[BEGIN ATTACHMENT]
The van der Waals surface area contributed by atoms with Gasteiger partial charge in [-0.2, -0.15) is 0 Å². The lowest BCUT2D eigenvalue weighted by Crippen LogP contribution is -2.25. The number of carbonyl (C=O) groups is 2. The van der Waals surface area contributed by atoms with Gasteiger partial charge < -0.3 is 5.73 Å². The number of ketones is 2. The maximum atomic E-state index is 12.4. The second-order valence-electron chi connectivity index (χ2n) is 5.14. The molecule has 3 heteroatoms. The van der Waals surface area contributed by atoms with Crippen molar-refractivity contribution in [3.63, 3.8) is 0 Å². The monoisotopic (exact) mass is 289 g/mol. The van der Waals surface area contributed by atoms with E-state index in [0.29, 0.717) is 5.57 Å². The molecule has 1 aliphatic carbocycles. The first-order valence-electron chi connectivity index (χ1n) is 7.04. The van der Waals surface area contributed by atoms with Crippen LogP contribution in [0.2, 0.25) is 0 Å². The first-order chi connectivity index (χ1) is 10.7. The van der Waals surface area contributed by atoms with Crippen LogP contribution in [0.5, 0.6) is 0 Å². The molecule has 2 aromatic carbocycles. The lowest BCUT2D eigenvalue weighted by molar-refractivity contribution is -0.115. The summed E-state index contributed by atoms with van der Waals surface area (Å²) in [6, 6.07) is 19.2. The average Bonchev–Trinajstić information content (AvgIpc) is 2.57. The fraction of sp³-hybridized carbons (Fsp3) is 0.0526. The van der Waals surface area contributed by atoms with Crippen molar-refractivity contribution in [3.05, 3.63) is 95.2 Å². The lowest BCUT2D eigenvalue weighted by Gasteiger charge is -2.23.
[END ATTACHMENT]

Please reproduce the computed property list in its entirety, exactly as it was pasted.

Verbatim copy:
The van der Waals surface area contributed by atoms with Gasteiger partial charge in [-0.2, -0.15) is 0 Å². The lowest BCUT2D eigenvalue weighted by Crippen LogP contribution is -2.25. The number of carbonyl (C=O) groups is 2. The van der Waals surface area contributed by atoms with Gasteiger partial charge < -0.3 is 5.73 Å². The number of ketones is 2. The maximum atomic E-state index is 12.4. The second-order valence-electron chi connectivity index (χ2n) is 5.14. The molecule has 3 heteroatoms. The van der Waals surface area contributed by atoms with Crippen molar-refractivity contribution in [3.63, 3.8) is 0 Å². The monoisotopic (exact) mass is 289 g/mol. The van der Waals surface area contributed by atoms with E-state index in [0.29, 0.717) is 5.57 Å². The molecule has 1 aliphatic carbocycles. The first-order valence-electron chi connectivity index (χ1n) is 7.04. The van der Waals surface area contributed by atoms with Crippen LogP contribution in [0.2, 0.25) is 0 Å². The first-order chi connectivity index (χ1) is 10.7. The van der Waals surface area contributed by atoms with Crippen LogP contribution in [0.5, 0.6) is 0 Å². The molecule has 2 aromatic carbocycles. The lowest BCUT2D eigenvalue weighted by molar-refractivity contribution is -0.115. The summed E-state index contributed by atoms with van der Waals surface area (Å²) in [6, 6.07) is 19.2. The average Bonchev–Trinajstić information content (AvgIpc) is 2.57. The fraction of sp³-hybridized carbons (Fsp3) is 0.0526. The van der Waals surface area contributed by atoms with Crippen molar-refractivity contribution in [3.05, 3.63) is 95.2 Å². The lowest BCUT2D eigenvalue weighted by Gasteiger charge is -2.23.